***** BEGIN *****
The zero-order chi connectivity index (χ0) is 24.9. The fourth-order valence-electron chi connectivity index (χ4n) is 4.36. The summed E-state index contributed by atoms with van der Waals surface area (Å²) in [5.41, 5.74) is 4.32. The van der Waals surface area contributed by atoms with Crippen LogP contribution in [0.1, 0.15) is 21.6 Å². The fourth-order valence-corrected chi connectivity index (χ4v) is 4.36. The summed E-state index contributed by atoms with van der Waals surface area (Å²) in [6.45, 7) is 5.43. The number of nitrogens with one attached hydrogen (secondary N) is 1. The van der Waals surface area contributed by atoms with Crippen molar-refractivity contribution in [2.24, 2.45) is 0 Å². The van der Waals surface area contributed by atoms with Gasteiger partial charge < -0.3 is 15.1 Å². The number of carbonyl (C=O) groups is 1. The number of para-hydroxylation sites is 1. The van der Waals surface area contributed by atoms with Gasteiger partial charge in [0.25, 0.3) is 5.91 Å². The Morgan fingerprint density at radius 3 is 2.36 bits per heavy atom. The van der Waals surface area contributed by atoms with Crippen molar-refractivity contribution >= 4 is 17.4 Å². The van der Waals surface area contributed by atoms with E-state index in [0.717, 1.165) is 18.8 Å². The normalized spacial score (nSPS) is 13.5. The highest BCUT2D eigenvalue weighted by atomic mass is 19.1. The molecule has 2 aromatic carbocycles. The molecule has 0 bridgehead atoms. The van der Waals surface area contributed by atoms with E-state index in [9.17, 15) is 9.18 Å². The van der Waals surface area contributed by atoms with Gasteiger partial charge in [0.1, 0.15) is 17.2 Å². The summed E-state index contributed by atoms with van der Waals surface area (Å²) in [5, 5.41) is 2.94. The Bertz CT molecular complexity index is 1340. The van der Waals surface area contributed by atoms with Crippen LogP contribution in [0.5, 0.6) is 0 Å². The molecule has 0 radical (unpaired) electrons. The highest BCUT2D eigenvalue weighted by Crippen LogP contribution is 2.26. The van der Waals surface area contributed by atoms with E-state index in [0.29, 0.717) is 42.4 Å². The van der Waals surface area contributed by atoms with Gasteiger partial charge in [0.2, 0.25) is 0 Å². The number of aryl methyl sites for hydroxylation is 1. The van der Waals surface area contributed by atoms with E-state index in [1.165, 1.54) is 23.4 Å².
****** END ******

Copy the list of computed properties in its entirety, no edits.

The zero-order chi connectivity index (χ0) is 24.9. The fourth-order valence-electron chi connectivity index (χ4n) is 4.36. The summed E-state index contributed by atoms with van der Waals surface area (Å²) in [5.41, 5.74) is 4.32. The van der Waals surface area contributed by atoms with Crippen LogP contribution in [0.1, 0.15) is 21.6 Å². The fourth-order valence-corrected chi connectivity index (χ4v) is 4.36. The summed E-state index contributed by atoms with van der Waals surface area (Å²) in [6.45, 7) is 5.43. The number of nitrogens with one attached hydrogen (secondary N) is 1. The van der Waals surface area contributed by atoms with Crippen molar-refractivity contribution in [2.24, 2.45) is 0 Å². The van der Waals surface area contributed by atoms with Gasteiger partial charge < -0.3 is 15.1 Å². The number of carbonyl (C=O) groups is 1. The number of para-hydroxylation sites is 1. The van der Waals surface area contributed by atoms with Gasteiger partial charge in [0.25, 0.3) is 5.91 Å². The Morgan fingerprint density at radius 3 is 2.36 bits per heavy atom. The van der Waals surface area contributed by atoms with Crippen molar-refractivity contribution >= 4 is 17.4 Å². The van der Waals surface area contributed by atoms with E-state index in [0.717, 1.165) is 18.8 Å². The normalized spacial score (nSPS) is 13.5. The highest BCUT2D eigenvalue weighted by atomic mass is 19.1. The molecule has 2 aromatic carbocycles. The molecule has 0 bridgehead atoms. The van der Waals surface area contributed by atoms with E-state index in [9.17, 15) is 9.18 Å². The van der Waals surface area contributed by atoms with Gasteiger partial charge in [0.1, 0.15) is 17.2 Å². The summed E-state index contributed by atoms with van der Waals surface area (Å²) in [5, 5.41) is 2.94. The Bertz CT molecular complexity index is 1340. The van der Waals surface area contributed by atoms with Crippen LogP contribution in [0.5, 0.6) is 0 Å². The molecule has 0 radical (unpaired) electrons. The highest BCUT2D eigenvalue weighted by Crippen LogP contribution is 2.26. The van der Waals surface area contributed by atoms with E-state index in [0.29, 0.717) is 42.4 Å². The van der Waals surface area contributed by atoms with Gasteiger partial charge in [0.2, 0.25) is 0 Å². The number of aryl methyl sites for hydroxylation is 1. The van der Waals surface area contributed by atoms with E-state index in [1.165, 1.54) is 23.4 Å².